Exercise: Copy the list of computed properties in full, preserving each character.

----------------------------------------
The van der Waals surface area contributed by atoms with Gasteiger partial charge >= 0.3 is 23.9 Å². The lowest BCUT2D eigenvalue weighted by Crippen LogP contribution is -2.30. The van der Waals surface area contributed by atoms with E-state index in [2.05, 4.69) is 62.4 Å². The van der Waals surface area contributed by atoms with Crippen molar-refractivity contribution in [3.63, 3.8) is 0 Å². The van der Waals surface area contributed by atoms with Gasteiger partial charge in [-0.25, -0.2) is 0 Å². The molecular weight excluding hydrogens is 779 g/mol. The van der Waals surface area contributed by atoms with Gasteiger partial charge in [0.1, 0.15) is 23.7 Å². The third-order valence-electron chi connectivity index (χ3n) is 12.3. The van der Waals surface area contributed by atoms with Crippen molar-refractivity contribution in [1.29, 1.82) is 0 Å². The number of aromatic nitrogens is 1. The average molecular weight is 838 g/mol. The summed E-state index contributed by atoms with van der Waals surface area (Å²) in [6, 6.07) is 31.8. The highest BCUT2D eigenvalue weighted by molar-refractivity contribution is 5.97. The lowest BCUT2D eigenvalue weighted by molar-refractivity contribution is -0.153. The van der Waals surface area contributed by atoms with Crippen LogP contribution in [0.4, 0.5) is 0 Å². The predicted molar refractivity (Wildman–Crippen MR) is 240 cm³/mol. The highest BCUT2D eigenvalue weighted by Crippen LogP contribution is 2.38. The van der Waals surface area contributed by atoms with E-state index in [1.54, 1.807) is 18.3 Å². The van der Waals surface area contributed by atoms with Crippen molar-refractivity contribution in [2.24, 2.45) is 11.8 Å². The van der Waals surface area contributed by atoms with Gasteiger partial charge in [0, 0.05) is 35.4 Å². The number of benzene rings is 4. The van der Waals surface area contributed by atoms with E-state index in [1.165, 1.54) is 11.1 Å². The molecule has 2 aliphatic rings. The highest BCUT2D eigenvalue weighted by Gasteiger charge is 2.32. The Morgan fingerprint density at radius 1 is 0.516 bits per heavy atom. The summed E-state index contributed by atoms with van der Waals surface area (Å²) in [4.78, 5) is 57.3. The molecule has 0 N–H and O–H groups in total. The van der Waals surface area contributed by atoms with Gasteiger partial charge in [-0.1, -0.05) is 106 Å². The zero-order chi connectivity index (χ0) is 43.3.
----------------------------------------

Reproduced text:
The van der Waals surface area contributed by atoms with Gasteiger partial charge >= 0.3 is 23.9 Å². The lowest BCUT2D eigenvalue weighted by Crippen LogP contribution is -2.30. The van der Waals surface area contributed by atoms with E-state index in [2.05, 4.69) is 62.4 Å². The van der Waals surface area contributed by atoms with Crippen molar-refractivity contribution in [3.63, 3.8) is 0 Å². The van der Waals surface area contributed by atoms with Gasteiger partial charge in [-0.25, -0.2) is 0 Å². The molecular weight excluding hydrogens is 779 g/mol. The van der Waals surface area contributed by atoms with Gasteiger partial charge in [0.1, 0.15) is 23.7 Å². The third-order valence-electron chi connectivity index (χ3n) is 12.3. The van der Waals surface area contributed by atoms with Crippen molar-refractivity contribution in [1.29, 1.82) is 0 Å². The number of aromatic nitrogens is 1. The average molecular weight is 838 g/mol. The summed E-state index contributed by atoms with van der Waals surface area (Å²) in [6, 6.07) is 31.8. The highest BCUT2D eigenvalue weighted by molar-refractivity contribution is 5.97. The lowest BCUT2D eigenvalue weighted by molar-refractivity contribution is -0.153. The van der Waals surface area contributed by atoms with Crippen LogP contribution in [0.4, 0.5) is 0 Å². The predicted molar refractivity (Wildman–Crippen MR) is 240 cm³/mol. The highest BCUT2D eigenvalue weighted by Crippen LogP contribution is 2.38. The van der Waals surface area contributed by atoms with E-state index in [1.54, 1.807) is 18.3 Å². The van der Waals surface area contributed by atoms with Crippen molar-refractivity contribution in [2.24, 2.45) is 11.8 Å². The van der Waals surface area contributed by atoms with Gasteiger partial charge in [0, 0.05) is 35.4 Å². The number of benzene rings is 4. The van der Waals surface area contributed by atoms with E-state index in [1.165, 1.54) is 11.1 Å². The molecule has 2 aliphatic rings. The highest BCUT2D eigenvalue weighted by Gasteiger charge is 2.32. The Morgan fingerprint density at radius 1 is 0.516 bits per heavy atom. The summed E-state index contributed by atoms with van der Waals surface area (Å²) in [4.78, 5) is 57.3. The molecule has 0 N–H and O–H groups in total. The van der Waals surface area contributed by atoms with Gasteiger partial charge in [-0.1, -0.05) is 106 Å². The zero-order chi connectivity index (χ0) is 43.3.